Peer mentorship has been increasingly embraced as a high-impact practice in higher education (Collier, 2017). Motivated by research validating the role of mentorship in student persistence, senior leaders are expanding their tactics to ensure first-time college students return the following academic year (AY). This also applies to second-year students in the 2021-2022 AY that may be unfamiliar with in-person classes and campus resources due to online and hybrid learning throughout 2020. 

Now in its seventh year of industry-leading, large-scale mentorship programs with more than 100 partnering institutions, Mentor Collective has released a new white paper exploring the connections between peer mentoring, intrapair engagement, and term-to-term persistence for the 2020-21 AY. This in-depth analysis spanning six institutions and more than 17,000 students was conducted by Mentor Collective’s Research Lead, Jenna Harmon, Ph.D., and Boldr Impact Data Scientist Sandy Lauguico and yielded important findings on:

  • Fall-to-spring semester persistence rates for mentored students compared to their non-mentored peers
  • The impact of mentorship on a student’s likelihood to persist from term to term
  • How important mentor-mentee engagement is to a student’s likelihood to persist. 

Download the white paper

Jenna Harmon WP QuoteWe recently sat down with Dr. Harmon to discuss the importance of this research, why retention matters from a student (and university) perspective, and how research-based mentorship programs contribute to achieving student persistence. 

There’s been a lot of research surrounding mentorship and its impact on the student experience. What questions do you feel this study answers? What other research does it build upon?

There’s an ongoing need for quantitative studies of the efficacy of mentorship in addressing a range of issues, including that of student persistence. While this was an observational and not an experimental study, the results we found are impressive and make contributions to the larger field of mentorship studies, specifically in better understanding how mentorship works and under what circumstances. As you can see in the document itself, we have over five pages of citations for a 13-page paper, so this study is deeply indebted to the work of many scholars across many disciplines, especially in psychology and education. This is because mentorship research is dispersed across a lot of different fields and, by extension, academic journals. One of the things I’m passionate about as a researcher at Mentor Collective is synthesizing these publications together and bringing the information they carry out from behind the paywalls of journals. Practitioners don’t necessarily have the time and resources to be hunting down these findings, so I feel strongly that this is a role that I can play not just for Mentor Collective, but for our larger Collective.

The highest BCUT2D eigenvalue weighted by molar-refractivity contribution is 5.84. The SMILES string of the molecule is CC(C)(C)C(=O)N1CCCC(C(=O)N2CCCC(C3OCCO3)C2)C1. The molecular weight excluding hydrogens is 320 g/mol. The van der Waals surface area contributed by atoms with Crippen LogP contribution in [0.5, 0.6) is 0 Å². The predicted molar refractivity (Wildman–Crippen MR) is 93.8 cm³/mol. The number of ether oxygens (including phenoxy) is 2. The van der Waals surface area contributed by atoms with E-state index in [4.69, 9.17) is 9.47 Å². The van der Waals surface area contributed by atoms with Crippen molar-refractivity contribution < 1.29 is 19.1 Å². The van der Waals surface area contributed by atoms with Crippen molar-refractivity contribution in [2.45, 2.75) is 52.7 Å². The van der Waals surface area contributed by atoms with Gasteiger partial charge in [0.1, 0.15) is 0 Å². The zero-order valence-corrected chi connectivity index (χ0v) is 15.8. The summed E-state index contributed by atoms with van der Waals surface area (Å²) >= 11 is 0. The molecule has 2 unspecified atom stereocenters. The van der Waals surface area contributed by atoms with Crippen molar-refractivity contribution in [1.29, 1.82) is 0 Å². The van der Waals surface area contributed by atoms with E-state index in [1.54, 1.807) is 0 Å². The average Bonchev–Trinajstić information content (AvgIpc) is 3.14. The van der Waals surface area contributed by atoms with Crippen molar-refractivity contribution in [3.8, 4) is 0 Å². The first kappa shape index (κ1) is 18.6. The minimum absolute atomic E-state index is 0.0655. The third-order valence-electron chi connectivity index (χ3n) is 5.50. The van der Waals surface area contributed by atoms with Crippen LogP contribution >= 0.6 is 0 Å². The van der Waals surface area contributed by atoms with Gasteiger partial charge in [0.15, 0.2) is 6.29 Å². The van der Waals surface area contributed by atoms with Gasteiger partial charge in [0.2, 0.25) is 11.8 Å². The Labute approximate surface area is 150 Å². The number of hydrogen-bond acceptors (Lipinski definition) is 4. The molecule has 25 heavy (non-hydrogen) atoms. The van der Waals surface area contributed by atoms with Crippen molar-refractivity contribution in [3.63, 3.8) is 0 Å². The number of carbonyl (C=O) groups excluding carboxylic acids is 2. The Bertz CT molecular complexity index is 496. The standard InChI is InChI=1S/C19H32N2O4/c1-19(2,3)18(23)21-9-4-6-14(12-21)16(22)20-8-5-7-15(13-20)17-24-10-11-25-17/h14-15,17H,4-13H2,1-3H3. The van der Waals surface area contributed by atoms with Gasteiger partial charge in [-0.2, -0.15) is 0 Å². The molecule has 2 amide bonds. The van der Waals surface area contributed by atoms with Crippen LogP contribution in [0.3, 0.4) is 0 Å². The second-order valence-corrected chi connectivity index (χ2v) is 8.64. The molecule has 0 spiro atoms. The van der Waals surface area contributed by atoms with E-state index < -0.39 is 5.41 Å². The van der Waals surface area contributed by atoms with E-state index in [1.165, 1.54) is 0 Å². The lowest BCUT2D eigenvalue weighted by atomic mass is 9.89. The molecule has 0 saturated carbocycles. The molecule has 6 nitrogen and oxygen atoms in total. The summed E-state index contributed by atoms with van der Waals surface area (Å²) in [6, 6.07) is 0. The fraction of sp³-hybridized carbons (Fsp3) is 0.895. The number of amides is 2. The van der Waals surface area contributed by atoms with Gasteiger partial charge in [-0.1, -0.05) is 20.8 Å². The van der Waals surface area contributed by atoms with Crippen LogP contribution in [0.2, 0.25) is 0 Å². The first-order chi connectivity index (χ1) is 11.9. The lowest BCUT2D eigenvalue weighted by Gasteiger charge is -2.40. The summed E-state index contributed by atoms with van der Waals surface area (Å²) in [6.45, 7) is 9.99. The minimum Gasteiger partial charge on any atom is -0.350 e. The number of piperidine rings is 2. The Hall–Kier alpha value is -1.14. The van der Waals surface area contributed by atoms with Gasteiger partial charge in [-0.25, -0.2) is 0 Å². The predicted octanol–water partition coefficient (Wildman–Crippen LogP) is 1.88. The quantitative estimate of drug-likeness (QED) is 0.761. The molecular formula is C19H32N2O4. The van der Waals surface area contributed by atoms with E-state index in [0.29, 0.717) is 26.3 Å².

Is there a need to continue validating the connection between mentorship and persistence (and retention)? 

It’s less about needing to validate the connection, and more about pinpointing where these two complex phenomena intersect. As education researchers know well, student persistence is a multifaceted issue that encompases many factors, including gender, age, race, socioeconomic status, and geography. Mentorship is also multifaceted, in that there are, in fact, many definitions for it in the academic literature. Sometimes it’s defined as a relationship, sometimes it’s a process, sometimes it’s a form of support. What I think Vincent Tinto’s work offers, and why we leaned on his theoretical framework in this particular study, is at least one clear point of intersection between mentorship and persistence in the form of social integration.